The euphemism used by Miguel Díaz-Canel to identify the protagonists of the demonstrations registered in Cuba has the characteristics of sarcasm. Limiting the protests to “people with legitimate dissatisfactions” and “to confused revolutionaries”, backed by opportunists, counterrevolutionaries and mercenaries paid by the empire constitutes a biased but eloquent reductionism, in a country with plenty of patience after accumulating decades of hardship and transversal asphyxia , consequence of political absolutism and an economy that will not go back without a conceptual revision of its foundations.
More than the desire for democracy, unknown in Cuba, the wishbone was fed up, accentuated by the pandemic, blackouts, and shortages. The president’s warrant, the mobilization of the security forces and the militants of the PCC denote an unprecedented trance, barely comparable to the two-year famine (1993-94) and the demonstration on the boardwalk, personally dissolved by Fidel Castro; They also note underground turbulence in the ranks of the single party. Five years ago, a deputy editor of the newspaper Granma, an official organ, warned that without the presence of the commander, Cuba ran the risk of not withstanding the restrictions derived from the fall in Venezuelan crude. Díaz-Canel neither has the charisma of the caudillo nor the tools to alleviate the suffering of his compatriots; perhaps not even the force to impose structural liberations on the military.
The street cries of freedom and down with the dictatorship will sound like heavenly music in the United States, which will encourage the uprisings as long as they do not lead to a civil war and the boats block the Straits of Florida. The outbursts fit with Biden’s bet against the normalization of Obama without substantive consideration, whose Administration opposed the embargo in the United Nations General Assembly, for the first time since the introduction of the punishment by Kennedy. In June, the US reversed the concession and again voted in favor of the island’s economic, financial, and commercial isolation, trusting that necessity will soften Castroism or lead to popular uprising.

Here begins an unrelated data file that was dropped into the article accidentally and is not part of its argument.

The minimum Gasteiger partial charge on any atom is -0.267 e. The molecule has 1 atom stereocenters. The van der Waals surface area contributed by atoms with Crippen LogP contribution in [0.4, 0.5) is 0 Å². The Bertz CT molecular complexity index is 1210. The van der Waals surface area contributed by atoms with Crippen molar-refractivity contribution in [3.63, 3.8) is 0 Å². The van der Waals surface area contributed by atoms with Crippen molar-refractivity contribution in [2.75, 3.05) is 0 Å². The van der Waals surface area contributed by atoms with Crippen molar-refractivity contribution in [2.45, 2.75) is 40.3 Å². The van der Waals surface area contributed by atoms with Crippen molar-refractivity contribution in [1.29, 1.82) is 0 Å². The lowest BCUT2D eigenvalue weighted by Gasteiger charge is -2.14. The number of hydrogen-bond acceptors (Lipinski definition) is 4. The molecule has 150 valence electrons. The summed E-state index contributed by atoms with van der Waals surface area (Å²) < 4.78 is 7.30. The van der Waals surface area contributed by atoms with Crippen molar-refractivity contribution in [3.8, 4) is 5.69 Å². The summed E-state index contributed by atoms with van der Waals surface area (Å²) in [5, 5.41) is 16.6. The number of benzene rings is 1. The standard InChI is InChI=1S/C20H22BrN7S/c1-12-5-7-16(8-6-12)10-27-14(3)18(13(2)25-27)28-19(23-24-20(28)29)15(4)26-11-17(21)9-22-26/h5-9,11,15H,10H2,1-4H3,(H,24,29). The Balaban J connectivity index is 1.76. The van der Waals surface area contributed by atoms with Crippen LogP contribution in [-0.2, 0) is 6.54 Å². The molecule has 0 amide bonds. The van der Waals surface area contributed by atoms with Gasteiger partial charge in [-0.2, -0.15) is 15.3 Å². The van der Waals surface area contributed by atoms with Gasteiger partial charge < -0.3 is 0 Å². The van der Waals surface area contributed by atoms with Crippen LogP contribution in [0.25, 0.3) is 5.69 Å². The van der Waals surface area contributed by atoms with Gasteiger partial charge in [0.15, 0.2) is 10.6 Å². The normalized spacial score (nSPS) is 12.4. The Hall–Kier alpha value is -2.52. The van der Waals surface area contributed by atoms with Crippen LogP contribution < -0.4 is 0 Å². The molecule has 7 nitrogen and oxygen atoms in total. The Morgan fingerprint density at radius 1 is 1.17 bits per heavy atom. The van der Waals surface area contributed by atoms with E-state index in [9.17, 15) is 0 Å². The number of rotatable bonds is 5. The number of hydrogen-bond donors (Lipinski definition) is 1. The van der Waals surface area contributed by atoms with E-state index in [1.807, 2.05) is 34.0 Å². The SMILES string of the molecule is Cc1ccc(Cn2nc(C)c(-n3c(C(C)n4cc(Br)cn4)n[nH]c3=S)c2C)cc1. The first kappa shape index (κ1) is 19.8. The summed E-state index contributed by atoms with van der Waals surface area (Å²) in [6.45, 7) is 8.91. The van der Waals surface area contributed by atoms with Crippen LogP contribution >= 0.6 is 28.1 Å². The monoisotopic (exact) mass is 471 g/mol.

Surveys on the mood of the eleven million Cubans managed by the regime’s inner sanctum are alarming, judging by the terms in which Díaz-Canel referred to the protesters. The role played in the mobilization of social discontent by the henchmen of the Yankees is a lesson learned. Not so much the admission that many revolutionaries participated in the protests. They were not confused by the enemy, but rather by the glut of rhetoric and failures: a permanently gloomy horizon entrenched in dogmatism. Not a few of these militants depend on remittances from their relatives abroad, if they are still spoken to. Demonstrations will be stifled and traditional dissent suppressed. Everything will change when the disenchanted revolutionaries impose their theses in the Political Bureau or join the anger of the neighbor.